Community Helps GSA Respond to Emerging Needs
“Oh gosh, that's amazing!” a George Stevens Academy junior said when teacher Elizabeth Moss told her the school would soon provide a smartphone to be used as a mobile hotspot.
The junior is one of around twenty GSA students with weak or no internet at home. Since remote schooling began in mid-March, lack of internet connectivity has been a real hindrance for these students. “I haven't been able to be on my computer since [then],” she said. “That will be so helpful. Thank you!”
Though all GSA students are provided laptop computers, those without reliable internet at home received their classwork as paper packets. Teachers worked diligently to ensure those packets provide as much academic benefit as online materials, but these smartphones will enable them to engage with their teachers and peers in a more timely manner and join online discussions starting this week.
The first full week of remote learning, Moss reached out to teachers and parents to find out which students were struggling with online access. When administrators realized that remote schooling would be extended, Moss moved quickly to find ways to provide internet access. The best option was to purchase smartphones to be used as hotspots and to pay for short-term data plans for students. Though the school’s finance committee authorized the unbudgeted expenditure, the hope was that community members would hear about the need and give to ensure these students the best chance for academic success.
The GSA Advancement Office announced the special Internet 2020 fund in an April 14 email to alumni and other members of the larger GSA community updating them about how life had changed at the school since the onset of the pandemic. A social media post also mentioned the fund and other emerging needs at the school. The need was quickly met with more than $4,000 in gifts to the fund and U.S. Cellular’s decision to donate the phones.
“Members of our GSA community,” said Director of Advancement Rada Starkey, “are demonstrating that they’re eager to help during the COVID-19 crisis and have proven to be extremely generous. In less than a week, trustees, staff, alumni, parents, and friends came together to meet the need for the internet initiative and the yearbook initiative.”
The yearbook initiative, announced at the same time, provides copies of “The Mountain Echo” for seniors who cannot afford them. Though all GSA students are missing out on spring activities, seniors have lost their last chance to participate in spring sports, concerts and plays, and to attend the prom. For them, it is more important than for any other graduating class to have a memento of their final year as Eagles. Though most seniors purchase their own yearbooks, donations from community members to this second special fund have enabled the school to buy yearbooks for seniors for whom $50 is just too much to pay.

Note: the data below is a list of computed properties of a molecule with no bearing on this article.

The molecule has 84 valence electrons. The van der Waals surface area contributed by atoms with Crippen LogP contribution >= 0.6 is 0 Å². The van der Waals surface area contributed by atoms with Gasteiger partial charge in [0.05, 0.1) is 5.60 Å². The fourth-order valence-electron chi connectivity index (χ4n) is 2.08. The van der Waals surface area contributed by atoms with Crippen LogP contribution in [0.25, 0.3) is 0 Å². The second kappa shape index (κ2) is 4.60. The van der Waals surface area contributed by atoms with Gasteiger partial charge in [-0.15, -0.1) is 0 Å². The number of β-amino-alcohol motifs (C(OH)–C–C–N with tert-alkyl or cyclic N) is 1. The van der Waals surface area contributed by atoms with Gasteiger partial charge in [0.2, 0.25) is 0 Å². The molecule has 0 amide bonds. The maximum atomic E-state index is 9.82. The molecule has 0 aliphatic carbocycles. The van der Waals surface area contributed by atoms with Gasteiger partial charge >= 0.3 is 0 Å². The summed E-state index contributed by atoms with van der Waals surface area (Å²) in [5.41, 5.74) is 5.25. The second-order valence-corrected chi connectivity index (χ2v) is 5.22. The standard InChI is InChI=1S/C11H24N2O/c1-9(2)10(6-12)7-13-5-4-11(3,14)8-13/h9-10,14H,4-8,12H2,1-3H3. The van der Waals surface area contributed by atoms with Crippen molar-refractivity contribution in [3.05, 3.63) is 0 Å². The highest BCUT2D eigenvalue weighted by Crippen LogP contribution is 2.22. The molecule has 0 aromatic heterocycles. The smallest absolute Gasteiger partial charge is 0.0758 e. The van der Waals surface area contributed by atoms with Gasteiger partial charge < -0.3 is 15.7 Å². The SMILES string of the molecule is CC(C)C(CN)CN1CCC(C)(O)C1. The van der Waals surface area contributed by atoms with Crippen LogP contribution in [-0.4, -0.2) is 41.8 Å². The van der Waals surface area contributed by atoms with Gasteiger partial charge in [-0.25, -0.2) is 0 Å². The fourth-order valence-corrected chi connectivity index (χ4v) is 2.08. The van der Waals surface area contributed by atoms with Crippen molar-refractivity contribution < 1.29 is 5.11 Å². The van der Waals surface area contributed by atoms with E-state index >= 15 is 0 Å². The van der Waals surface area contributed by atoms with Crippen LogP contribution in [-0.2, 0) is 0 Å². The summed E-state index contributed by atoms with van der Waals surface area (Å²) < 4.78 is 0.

The greatest emerging need, however, was the first identified. Students from 46 GSA families regularly depend on the school’s Food For Thought Fund to help pay for their school lunches. Food Services Director Kristyn LaPlante realized that every student who depends on that support comes from a family that needs help now more than ever, so she initiated a team effort to provide food care packages to those families, as well as others experiencing food insecurity for the first time.
Since March 25, more than a dozen members of the GSA staff have helped assess the need for, order, pick up, prepare, and pack approximately two tons of food that has been distributed to these families. School baker Toni Staples “has been making homemade treats for families,” LaPlante said.
A loaf of Staples’ banana bread went into each box distributed April 22. Also included: tuna, eggs, milk, bread, cheese, peanut butter, dried beans, cereal, crackers, soup, sugar, flour, toilet paper, rice, pasta, celery, carrots, onions, potatoes, apples and oranges. These large care packages go out to about 25 families every two weeks.
This is a labor of love for LaPlante and everyone involved. Toni “loves baking for our families,” LaPlante said. “Chef Lu donated masks for us to wear while packing and distributing boxes. Right now, we are grateful to do this work. This work is a gift.”
And it is a gift buoyed by the support of many. According to Starkey, more than $11,000 has been given to the Food For Thought Fund to support this current effort to feed families, and an additional gift of $10,000 was made to the FFT Fund endowment to support GSA’s efforts to address food insecurity in the long-term.
The endowment, established by Blue Hill resident Dottie Hayes in 2017, has nearly doubled since her initial $100,000 gift thanks to the generosity of many, but the local need for support in the short term is expected to grow, especially if GSA continues distributing food to families after the end of the school year in June, a move being considered by the administration.
“We continue to accept gifts to purchase, package and distribute food for food-insecure students and their families,” Starkey said. Gifts can be made online at georgestevensacademy.org/onlinegift or by mail: George Stevens Academy, Advancement Office, 23 Union Street, Blue Hill, ME 04614.
“And to everyone who has stepped forward during these challenging times,” said Starkey, “we thank you.”